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Re: EllisLab, Inc. CodeIgniter license

On Wednesday 29 October 2008 06:45:19 pm Ben Finney wrote:
> Francesco Poli <frx@firenze.linux.it> writes:
> > On Wed, 29 Oct 2008 21:08:54 +0100 Carl Fürstenberg wrote:
> > > This license is a legal agreement between you and EllisLab Inc.
> > > for the use of CodeIgniter Software (the "Software"). By obtaining
> > > the Software you agree to comply with the terms and conditions of
> > > this license.
> > 
> > I don't particularly love licenses that claim they must be agreed
> > upon just to *obtain* the Software.
> Indeed. I don't know of any jurisdictions where these grasping clauses
> are enforcible; one can't be held to an “agreement” that one had no
> option to view or negotiate before the stated condition occurs.

Sure they can. If you don't agree to the terms of the license, then you don't have the right to have a copy of the work. In fact, you didn't even have the right to make the copy in the first place. Now, I'm not claiming you can agree to something you haven't seen, but if you DO NOT agree, then you don't have the right to have it in the first place, and so at a minmum a rights's holder can enforce their right to deny you a copy. Francesco says he doesn't like licenses that require you to agree before you *obtain*... but one has to have permission to get the copy right from the get-go.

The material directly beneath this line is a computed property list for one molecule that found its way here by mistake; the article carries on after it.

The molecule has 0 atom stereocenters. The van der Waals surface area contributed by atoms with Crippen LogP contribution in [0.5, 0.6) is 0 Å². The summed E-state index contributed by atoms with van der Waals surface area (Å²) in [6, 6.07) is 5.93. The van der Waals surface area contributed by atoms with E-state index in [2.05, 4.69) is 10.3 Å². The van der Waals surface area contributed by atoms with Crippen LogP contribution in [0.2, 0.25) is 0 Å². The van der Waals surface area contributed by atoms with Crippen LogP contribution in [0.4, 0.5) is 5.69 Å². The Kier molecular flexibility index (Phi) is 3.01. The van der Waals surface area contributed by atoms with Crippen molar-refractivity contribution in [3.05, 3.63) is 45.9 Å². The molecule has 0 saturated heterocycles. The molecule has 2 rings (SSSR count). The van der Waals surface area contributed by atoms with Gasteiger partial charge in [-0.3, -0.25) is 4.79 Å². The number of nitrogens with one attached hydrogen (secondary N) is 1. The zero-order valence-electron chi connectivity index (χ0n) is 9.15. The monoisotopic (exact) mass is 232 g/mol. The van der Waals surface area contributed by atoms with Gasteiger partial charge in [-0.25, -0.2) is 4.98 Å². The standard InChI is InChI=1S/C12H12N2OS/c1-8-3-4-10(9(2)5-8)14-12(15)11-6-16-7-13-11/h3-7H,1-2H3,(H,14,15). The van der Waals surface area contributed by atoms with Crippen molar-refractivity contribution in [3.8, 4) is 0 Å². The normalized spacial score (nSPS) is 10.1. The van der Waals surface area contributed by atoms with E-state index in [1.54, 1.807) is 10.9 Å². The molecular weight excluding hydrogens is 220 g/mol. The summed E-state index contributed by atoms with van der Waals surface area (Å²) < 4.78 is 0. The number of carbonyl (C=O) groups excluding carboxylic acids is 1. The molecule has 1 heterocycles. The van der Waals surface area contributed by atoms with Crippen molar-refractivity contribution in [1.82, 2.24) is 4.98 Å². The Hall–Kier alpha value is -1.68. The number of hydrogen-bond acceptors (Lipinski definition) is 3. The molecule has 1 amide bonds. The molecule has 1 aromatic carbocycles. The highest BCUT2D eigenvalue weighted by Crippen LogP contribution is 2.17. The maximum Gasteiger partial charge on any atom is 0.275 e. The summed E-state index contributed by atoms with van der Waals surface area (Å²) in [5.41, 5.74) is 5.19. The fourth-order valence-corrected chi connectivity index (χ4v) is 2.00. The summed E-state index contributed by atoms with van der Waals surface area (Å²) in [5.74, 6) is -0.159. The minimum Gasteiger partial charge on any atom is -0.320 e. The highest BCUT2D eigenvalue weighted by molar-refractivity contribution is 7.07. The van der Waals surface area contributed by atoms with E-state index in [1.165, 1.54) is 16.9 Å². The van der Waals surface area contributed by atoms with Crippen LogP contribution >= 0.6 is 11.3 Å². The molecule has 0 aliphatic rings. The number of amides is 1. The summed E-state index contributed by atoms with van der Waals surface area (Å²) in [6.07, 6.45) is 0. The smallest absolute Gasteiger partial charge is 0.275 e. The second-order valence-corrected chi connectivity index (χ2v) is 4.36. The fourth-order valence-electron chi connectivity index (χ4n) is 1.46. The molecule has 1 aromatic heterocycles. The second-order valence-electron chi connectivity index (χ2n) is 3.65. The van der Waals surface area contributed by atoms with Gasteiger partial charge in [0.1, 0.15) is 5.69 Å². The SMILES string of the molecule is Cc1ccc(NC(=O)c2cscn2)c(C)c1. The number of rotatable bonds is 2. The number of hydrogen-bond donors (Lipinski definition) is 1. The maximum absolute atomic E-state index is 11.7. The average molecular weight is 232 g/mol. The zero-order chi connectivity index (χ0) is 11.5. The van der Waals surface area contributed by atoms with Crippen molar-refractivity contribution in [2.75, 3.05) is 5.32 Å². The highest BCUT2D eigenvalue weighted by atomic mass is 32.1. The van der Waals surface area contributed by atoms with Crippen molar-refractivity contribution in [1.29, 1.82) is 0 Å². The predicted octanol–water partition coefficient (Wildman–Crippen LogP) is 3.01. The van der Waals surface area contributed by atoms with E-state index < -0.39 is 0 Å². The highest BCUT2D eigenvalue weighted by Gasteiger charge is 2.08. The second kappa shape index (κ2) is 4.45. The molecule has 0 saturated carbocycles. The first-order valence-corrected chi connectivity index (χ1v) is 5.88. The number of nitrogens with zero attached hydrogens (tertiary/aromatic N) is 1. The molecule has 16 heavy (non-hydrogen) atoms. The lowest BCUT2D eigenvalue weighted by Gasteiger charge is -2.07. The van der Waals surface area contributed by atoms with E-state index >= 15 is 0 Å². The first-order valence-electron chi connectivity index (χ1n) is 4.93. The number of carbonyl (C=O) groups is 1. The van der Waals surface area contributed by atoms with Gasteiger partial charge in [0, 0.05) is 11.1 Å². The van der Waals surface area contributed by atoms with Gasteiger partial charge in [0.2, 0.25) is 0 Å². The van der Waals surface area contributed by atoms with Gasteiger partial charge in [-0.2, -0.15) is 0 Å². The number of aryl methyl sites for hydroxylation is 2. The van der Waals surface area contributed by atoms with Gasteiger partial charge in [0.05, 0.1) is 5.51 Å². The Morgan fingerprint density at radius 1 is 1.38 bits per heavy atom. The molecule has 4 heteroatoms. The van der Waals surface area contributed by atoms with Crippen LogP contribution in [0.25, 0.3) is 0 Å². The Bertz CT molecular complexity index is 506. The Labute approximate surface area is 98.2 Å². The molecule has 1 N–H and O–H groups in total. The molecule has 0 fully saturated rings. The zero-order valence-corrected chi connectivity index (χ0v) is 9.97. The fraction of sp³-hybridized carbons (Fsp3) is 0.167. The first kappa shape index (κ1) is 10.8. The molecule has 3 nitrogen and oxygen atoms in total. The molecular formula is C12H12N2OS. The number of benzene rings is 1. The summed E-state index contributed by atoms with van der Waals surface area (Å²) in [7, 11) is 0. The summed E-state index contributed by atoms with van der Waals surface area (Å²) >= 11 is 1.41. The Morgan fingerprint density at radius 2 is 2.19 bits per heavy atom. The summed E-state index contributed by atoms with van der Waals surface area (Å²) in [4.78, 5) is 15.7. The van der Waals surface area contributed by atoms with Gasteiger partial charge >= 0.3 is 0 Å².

> It's best for the clause to simply be removed, since AFAIK what it
> says simply isn't true.
> > I think downloading and using the Software should be unrestricted,
> > while the license should kick in only when one wants to copy or
> > redistribute, with or without modification.
> More fundamentally, the license should *not* be an “agreement” at
> all; it should be a unilateral grant of license. The copyright holder
> by default has a massive amount of power over the work, and the
> license is supposed to be granting some of that to the recipient.

General consensus among my law school profs was that even the GPL is not a unilateral grant of license. You've got a warranty disclaimer and a limitations on liability. That's something the recipient of the software must give up, and thus it is an exchange and thus it is.... a contract.

But, yeah... the license is problematic at best on account of the points Francesco made and the prevailing interpretation of the DSFG.


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